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Templar Ben
14-11-2010, 00:35
I was wondering if some GW insiders can give some tidbits about how GW sets the release order with new editions.

I was wondering if they know that an army is due and that is why the army ends up in the starter box. For instance we know that every 40K box will include Space Marines and we know that the first book out of the door for the new edition is the Space Marine book.

What got me thinking about this was the upcoming release of Skaven and Skaven were in the starter set. Were Skaven placed in the starter box because they were going to be updated anyway and GW knew they would get an added boost and it would help getting more starter boxes out of the door?

Thanks in advance.

Wil Grand
14-11-2010, 00:58
Partly, I think. It's perhaps a good thing to have a 'new' army in tje box but I really do think it's to do with balance. Look at the last two sets for the two main and even Mines of Moria and it's aleays a standard army and a horde/mass troop army which I reckon is to let people just getting the game for the first time to get a feel for those two types. It's easy to forget that without the complexity of the army nooks there is very different ways army's play just using points and stat lines and the boxes show you that.
Personally, I think mass troop army or not is the most fundamental choice for every system a wqrgamer can make.

Templar Ben
14-11-2010, 01:27
I agree that they have done a good job of small elite vs horde in each of the starter sets. I was thinking more in terms of which armies they pick.

Torpedo Vegas
14-11-2010, 01:56
I think they pick either which army is selling best or which army is easy to get into. For instance, Assault on Black Reach has the SPESS MAHREENS and Orks, armies that are both easy to play, easy to paint, and are rather popular. The IoB set has High Elves, which aren't an impossibly hard army to play, and Skaven, which are forgiving and very easy for new players to paint.

Templar Ben
14-11-2010, 02:29
Easy to get into makes a lot of sense. Do you think there is a preference for easy to paint or was that just a coincidence?

TonyFlow
14-11-2010, 04:21
I dont think easy to paint is a major factor when deciding which armies go in the box. All models are easy to paint if you paint them simple and hard to paint if you want to paint them to a high standard. In my opinion there is no such thing as a model that is easier to paint than other. Furthermore the models in the starter box (specifically IoB) have become increasingly detailed and as such are not what I would call easy to paint.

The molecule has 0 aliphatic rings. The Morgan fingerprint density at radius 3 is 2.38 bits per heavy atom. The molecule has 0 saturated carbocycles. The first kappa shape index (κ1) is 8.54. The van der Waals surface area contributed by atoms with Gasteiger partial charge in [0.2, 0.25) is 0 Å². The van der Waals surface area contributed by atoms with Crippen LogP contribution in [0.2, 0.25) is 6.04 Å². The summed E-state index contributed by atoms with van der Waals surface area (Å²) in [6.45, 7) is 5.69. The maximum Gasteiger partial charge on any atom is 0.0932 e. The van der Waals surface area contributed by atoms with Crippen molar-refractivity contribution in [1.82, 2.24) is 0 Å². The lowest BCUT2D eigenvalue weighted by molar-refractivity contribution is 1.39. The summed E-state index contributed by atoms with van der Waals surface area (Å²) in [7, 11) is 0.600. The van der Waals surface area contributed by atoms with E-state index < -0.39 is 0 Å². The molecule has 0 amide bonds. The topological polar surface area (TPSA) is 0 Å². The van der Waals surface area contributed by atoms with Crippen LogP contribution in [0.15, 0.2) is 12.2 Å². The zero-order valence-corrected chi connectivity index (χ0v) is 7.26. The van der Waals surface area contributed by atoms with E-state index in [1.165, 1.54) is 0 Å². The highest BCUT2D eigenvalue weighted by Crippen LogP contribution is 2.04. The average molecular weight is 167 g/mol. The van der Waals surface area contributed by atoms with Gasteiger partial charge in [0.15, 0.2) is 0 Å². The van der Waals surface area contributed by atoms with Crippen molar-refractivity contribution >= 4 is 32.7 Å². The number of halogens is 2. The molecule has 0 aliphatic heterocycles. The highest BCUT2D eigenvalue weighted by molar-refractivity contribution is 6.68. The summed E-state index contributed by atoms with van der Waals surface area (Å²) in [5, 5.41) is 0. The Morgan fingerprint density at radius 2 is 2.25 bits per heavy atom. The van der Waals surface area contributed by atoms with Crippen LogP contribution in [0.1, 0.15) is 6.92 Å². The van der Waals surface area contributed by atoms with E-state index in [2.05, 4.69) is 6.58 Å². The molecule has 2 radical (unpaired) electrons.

It is difficult really to find a pattern in the choice of armies. The last boxed set for fantasy included the last army to be release in the previous edition and the first one to be released in the new edition. So that makes alot of sense. This time this doesnt seem to be the case. Although Skaven have recently been updated, High Elves do not appear to be very near a new release... Wait, although they did get a wave release just after (at the same time?) IoB.
There does seem to be an elite vs horde theme to the last two fantasy and 40k boxes. This is probably to give newcomers the option of trying out both playstyles (and in the case of IoB, the armies also have a number of special rules, maybe to make the newcomer accustomed to how warhammer plays?). It would be very interesting to get inside information on this.

AndrewGPaul
14-11-2010, 09:13
The Warhammer box sets have been:

High Elves and Goblins (4th edition). Almost the entire game line was 'rebooted' with 4th edition, including introducing the individual Warhammer Armies books. Prior to the box set, the Empire army had been given a lot of focus in WD (and might even have had the first army book), so it appears they went with two of the other forces central to the feel of the setting.